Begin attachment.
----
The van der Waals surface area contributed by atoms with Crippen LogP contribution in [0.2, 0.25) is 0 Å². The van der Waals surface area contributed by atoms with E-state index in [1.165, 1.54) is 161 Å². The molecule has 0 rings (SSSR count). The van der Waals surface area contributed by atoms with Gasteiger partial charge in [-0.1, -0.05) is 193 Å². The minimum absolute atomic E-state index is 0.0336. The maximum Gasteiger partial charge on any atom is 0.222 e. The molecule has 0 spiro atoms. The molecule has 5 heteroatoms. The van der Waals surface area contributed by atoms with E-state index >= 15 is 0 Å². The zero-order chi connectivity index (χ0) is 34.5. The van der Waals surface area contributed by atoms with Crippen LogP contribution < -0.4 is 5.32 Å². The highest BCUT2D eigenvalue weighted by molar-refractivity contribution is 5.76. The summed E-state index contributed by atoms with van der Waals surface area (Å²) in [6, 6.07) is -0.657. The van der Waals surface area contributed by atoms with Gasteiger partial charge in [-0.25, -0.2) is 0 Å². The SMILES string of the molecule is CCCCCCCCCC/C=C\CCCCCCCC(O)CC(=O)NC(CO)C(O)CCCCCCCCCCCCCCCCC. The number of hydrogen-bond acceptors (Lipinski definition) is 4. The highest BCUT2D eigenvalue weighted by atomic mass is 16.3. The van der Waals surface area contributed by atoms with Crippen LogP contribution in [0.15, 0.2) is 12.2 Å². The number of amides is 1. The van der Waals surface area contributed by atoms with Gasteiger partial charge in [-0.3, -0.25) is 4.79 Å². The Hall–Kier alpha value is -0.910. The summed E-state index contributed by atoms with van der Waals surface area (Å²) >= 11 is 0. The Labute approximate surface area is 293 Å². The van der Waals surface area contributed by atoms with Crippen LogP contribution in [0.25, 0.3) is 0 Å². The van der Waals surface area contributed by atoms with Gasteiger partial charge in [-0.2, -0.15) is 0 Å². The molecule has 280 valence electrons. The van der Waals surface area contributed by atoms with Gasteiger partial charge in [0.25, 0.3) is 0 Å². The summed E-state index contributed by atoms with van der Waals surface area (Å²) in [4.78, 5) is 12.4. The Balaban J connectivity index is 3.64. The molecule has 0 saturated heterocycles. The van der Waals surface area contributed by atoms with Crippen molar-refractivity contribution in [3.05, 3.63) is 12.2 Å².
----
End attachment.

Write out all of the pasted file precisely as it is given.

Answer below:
The van der Waals surface area contributed by atoms with Crippen LogP contribution in [0.2, 0.25) is 0 Å². The van der Waals surface area contributed by atoms with E-state index in [1.165, 1.54) is 161 Å². The molecule has 0 rings (SSSR count). The van der Waals surface area contributed by atoms with Gasteiger partial charge in [-0.1, -0.05) is 193 Å². The minimum absolute atomic E-state index is 0.0336. The maximum Gasteiger partial charge on any atom is 0.222 e. The molecule has 0 spiro atoms. The molecule has 5 heteroatoms. The van der Waals surface area contributed by atoms with E-state index >= 15 is 0 Å². The zero-order chi connectivity index (χ0) is 34.5. The van der Waals surface area contributed by atoms with Crippen LogP contribution < -0.4 is 5.32 Å². The highest BCUT2D eigenvalue weighted by molar-refractivity contribution is 5.76. The summed E-state index contributed by atoms with van der Waals surface area (Å²) in [6, 6.07) is -0.657. The van der Waals surface area contributed by atoms with Gasteiger partial charge in [-0.25, -0.2) is 0 Å². The SMILES string of the molecule is CCCCCCCCCC/C=C\CCCCCCCC(O)CC(=O)NC(CO)C(O)CCCCCCCCCCCCCCCCC. The number of hydrogen-bond acceptors (Lipinski definition) is 4. The highest BCUT2D eigenvalue weighted by atomic mass is 16.3. The van der Waals surface area contributed by atoms with Crippen LogP contribution in [0.15, 0.2) is 12.2 Å². The number of amides is 1. The van der Waals surface area contributed by atoms with Gasteiger partial charge in [-0.3, -0.25) is 4.79 Å². The Hall–Kier alpha value is -0.910. The summed E-state index contributed by atoms with van der Waals surface area (Å²) >= 11 is 0. The Labute approximate surface area is 293 Å². The van der Waals surface area contributed by atoms with Crippen LogP contribution in [0.25, 0.3) is 0 Å². The van der Waals surface area contributed by atoms with Gasteiger partial charge in [-0.2, -0.15) is 0 Å². The molecule has 280 valence electrons. The van der Waals surface area contributed by atoms with Gasteiger partial charge in [0.25, 0.3) is 0 Å². The summed E-state index contributed by atoms with van der Waals surface area (Å²) in [4.78, 5) is 12.4. The Balaban J connectivity index is 3.64. The molecule has 0 saturated heterocycles. The van der Waals surface area contributed by atoms with Crippen molar-refractivity contribution in [3.05, 3.63) is 12.2 Å².